Upon entering the exam room, you will lie on your stomach on the stretcher. Your IV sedation will then be started. A small dose will be provided at a time to ensure that you do not have any reaction to the sedative solution and to administer only the dosage you need on an individual basis. In comparison with other types of endoscopic tests, it is not unusual for general anesthesia to be performed for an ERCP exam. Once an adequate sedation level is achieved, the endoscope device will be gently inserted into the mouth. The flexible device will be carefully forwarded through the esophagus and into the stomach, and small intestine to the position where the pancreatic duct and bile duct open into the small bowel. A small portion of air is injected through the endoscope into the GI system to help the specialist see. During an ERCP exam, radiographic contrast dye is introduced into the bile and pancreatic ducts. An x-ray machine is utilized to take pictures of these structures to detect whether there are any abnormalities. Residual liquid in the upper digestive structures can be removed through the scope device. Depending on any discoveries, a few things can be carried out during the evaluation, such as tissue extraction for a biopsy, opening the bile duct or pancreatic duct (sphincterotomy), removal of stones from the pancreatic ducts or gallstones from the bile ducts, or the placement of stents (plastic/metal tubes) into the bile or pancreatic ducts. When the procedure is complete, as much of the remaining fluid and air as possible will be suctioned out through the endoscope device. In general, the ERCP evaluation takes about 30 – 90 minutes to complete based on the results.

When the evaluation is over, you will be taken to the recovery room to be assessed while the sedative effects begin to subside. The amount of sedation used during the procedure and your body's response to it will determine how quickly you wake up, though most people are awake enough for dismissal within 45 – 60 minutes. You cannot operate any vehicles for the remainder of the day and should, therefore, arrange for a ride home. You will also be instructed not to perform strenuous activities, sign important documents, or work for the rest of the day. Most patients can eat and drink normally following discharge from the endoscopy unit, although certain instructions regarding activity, medications, and eating will be provided before release. Sometimes, ERCP patients will need an overnight hospital stay for for assessment or monitoring.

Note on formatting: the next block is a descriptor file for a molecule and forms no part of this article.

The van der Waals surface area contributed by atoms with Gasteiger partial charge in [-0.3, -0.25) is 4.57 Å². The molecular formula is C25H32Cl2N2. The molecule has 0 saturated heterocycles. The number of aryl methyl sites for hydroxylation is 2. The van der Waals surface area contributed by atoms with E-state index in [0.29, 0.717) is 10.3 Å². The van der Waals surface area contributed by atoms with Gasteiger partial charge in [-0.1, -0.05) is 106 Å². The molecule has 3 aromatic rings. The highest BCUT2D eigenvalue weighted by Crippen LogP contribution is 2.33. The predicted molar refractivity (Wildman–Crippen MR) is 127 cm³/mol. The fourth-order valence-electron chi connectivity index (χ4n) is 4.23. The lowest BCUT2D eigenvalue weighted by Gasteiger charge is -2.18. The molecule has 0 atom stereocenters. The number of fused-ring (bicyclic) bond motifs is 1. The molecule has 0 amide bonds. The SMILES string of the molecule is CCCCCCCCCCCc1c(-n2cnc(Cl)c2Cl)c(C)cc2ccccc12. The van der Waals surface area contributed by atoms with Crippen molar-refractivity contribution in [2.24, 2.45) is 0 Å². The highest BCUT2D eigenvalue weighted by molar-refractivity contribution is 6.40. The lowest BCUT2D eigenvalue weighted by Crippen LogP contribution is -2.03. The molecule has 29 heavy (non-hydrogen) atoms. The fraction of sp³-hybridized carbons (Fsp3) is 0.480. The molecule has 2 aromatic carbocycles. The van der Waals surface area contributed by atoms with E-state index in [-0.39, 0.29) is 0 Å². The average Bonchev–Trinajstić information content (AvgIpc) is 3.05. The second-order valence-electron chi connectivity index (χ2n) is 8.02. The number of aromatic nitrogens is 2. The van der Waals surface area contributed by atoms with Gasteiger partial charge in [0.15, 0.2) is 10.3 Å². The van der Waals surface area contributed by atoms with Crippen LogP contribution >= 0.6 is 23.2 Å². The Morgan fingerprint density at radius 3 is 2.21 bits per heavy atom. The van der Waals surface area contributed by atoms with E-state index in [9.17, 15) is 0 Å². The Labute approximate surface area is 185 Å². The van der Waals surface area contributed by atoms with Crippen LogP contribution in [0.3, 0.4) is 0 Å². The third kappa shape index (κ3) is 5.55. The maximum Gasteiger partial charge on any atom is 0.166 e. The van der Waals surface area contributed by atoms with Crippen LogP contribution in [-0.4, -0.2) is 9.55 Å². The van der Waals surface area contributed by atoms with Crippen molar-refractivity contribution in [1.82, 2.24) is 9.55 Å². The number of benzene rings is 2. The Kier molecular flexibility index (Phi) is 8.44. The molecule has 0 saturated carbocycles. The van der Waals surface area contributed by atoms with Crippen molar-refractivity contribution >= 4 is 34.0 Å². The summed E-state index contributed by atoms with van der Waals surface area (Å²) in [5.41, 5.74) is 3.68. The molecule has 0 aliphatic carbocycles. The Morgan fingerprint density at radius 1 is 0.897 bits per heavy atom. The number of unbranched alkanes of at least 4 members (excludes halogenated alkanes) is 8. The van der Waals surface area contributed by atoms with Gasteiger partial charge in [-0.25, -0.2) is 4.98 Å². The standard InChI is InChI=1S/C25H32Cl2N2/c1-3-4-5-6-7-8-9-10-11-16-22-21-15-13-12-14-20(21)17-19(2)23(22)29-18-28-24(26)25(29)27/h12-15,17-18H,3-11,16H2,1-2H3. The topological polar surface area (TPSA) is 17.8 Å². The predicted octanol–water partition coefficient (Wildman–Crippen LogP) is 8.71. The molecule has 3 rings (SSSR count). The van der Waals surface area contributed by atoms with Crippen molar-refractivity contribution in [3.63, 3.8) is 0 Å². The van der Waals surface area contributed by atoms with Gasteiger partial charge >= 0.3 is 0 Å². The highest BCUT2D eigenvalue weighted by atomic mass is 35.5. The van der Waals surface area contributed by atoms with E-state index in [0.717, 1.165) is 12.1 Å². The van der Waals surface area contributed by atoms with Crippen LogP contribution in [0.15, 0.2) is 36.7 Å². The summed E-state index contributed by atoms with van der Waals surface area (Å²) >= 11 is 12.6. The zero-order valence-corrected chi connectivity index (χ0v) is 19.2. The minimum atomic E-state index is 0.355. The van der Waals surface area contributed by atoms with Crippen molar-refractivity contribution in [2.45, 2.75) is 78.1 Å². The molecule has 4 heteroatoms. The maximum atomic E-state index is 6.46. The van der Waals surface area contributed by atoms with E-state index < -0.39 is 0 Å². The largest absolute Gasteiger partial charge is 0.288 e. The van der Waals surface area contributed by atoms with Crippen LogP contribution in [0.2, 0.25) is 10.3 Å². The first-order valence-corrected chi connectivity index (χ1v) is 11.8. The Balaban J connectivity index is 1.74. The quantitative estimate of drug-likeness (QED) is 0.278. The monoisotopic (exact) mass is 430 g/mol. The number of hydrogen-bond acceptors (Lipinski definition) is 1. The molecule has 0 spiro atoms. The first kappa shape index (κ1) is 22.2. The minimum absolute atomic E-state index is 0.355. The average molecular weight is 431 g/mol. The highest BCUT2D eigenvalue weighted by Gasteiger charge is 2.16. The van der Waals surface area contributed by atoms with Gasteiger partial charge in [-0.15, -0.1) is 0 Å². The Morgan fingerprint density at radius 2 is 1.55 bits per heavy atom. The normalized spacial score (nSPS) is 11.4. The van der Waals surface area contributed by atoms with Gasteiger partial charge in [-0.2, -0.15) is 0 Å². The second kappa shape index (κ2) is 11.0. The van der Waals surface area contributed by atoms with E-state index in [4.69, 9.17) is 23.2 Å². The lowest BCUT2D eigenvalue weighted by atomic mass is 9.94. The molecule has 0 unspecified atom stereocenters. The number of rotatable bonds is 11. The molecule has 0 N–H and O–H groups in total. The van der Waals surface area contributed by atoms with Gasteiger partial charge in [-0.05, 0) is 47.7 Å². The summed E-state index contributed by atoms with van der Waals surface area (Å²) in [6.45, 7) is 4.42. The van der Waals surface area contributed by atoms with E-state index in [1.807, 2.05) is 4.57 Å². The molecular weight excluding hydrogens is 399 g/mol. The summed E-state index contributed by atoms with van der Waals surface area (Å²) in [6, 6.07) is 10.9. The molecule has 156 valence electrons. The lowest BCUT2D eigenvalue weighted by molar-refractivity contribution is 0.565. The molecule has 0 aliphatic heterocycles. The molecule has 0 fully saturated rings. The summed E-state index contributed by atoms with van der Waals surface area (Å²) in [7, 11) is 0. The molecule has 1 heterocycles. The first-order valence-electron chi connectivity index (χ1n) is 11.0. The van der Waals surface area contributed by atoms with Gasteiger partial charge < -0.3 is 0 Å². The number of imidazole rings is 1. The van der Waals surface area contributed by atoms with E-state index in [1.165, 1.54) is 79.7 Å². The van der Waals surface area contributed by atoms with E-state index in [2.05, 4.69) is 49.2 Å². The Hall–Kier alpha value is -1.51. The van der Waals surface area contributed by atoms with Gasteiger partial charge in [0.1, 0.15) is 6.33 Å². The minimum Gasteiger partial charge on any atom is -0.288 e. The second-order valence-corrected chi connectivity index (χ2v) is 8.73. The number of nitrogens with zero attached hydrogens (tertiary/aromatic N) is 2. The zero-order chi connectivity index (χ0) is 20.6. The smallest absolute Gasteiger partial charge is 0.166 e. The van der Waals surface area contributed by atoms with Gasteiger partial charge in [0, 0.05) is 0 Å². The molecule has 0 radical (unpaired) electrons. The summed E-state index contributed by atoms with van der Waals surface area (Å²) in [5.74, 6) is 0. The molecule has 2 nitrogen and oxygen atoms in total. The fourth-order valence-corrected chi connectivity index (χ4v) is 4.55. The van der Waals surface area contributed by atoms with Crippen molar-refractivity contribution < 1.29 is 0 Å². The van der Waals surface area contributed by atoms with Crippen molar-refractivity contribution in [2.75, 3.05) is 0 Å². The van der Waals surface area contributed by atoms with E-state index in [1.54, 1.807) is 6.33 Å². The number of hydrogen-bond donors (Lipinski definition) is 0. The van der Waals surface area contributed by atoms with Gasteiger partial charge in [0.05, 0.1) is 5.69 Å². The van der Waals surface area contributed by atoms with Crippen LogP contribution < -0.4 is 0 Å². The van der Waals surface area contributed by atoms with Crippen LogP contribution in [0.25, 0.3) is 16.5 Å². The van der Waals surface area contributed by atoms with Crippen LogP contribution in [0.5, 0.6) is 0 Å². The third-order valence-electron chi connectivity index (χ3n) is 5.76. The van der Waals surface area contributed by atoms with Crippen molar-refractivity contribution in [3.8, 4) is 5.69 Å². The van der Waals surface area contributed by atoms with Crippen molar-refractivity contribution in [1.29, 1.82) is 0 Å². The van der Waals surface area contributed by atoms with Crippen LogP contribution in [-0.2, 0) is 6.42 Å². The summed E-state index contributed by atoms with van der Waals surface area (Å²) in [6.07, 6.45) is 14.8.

After the ERCP procedure, the physician and/or nursing team will explain the conclusions of the test with you. Most individuals have little recollection of the information provided following the ERCP procedure as a result of sedative effects. Our Arizona Digestive Health team recommends you to bring someone with you to whom the ERCP findings can also be explained, when possible. You will also be given a typed report and will be contacted with any biopsy or other test results usually within one week.

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ERCP, in general, is a very safe process. In most cases, complications are not life-threatening but, in the event a complication occurs, it might require hospitalization and surgery. Before the ERCP assessment, a consent to treat form will be review with and explained to the patient by the clinical team. Treatment risks will again be discussed by the physician before the procedure gets underway, and any concerns or questions can be addressed.

A condition known as acute pancreatitis, or inflammation of the pancreas, is the most widespread complication. This may arise in 5 – 8% of patients, though, depending on the person, the risk can run as high as 20%. Symptoms of pancreatitis may include nausea, vomiting, abdominal pain, and possibly fever. Most cases are not severe and require hospitalization for four days or less. During the hospital stay, patients generally only need IV fluids along with pain and nausea control. In very few cases, however, pancreatitis can be more serious and can even be life-threatening.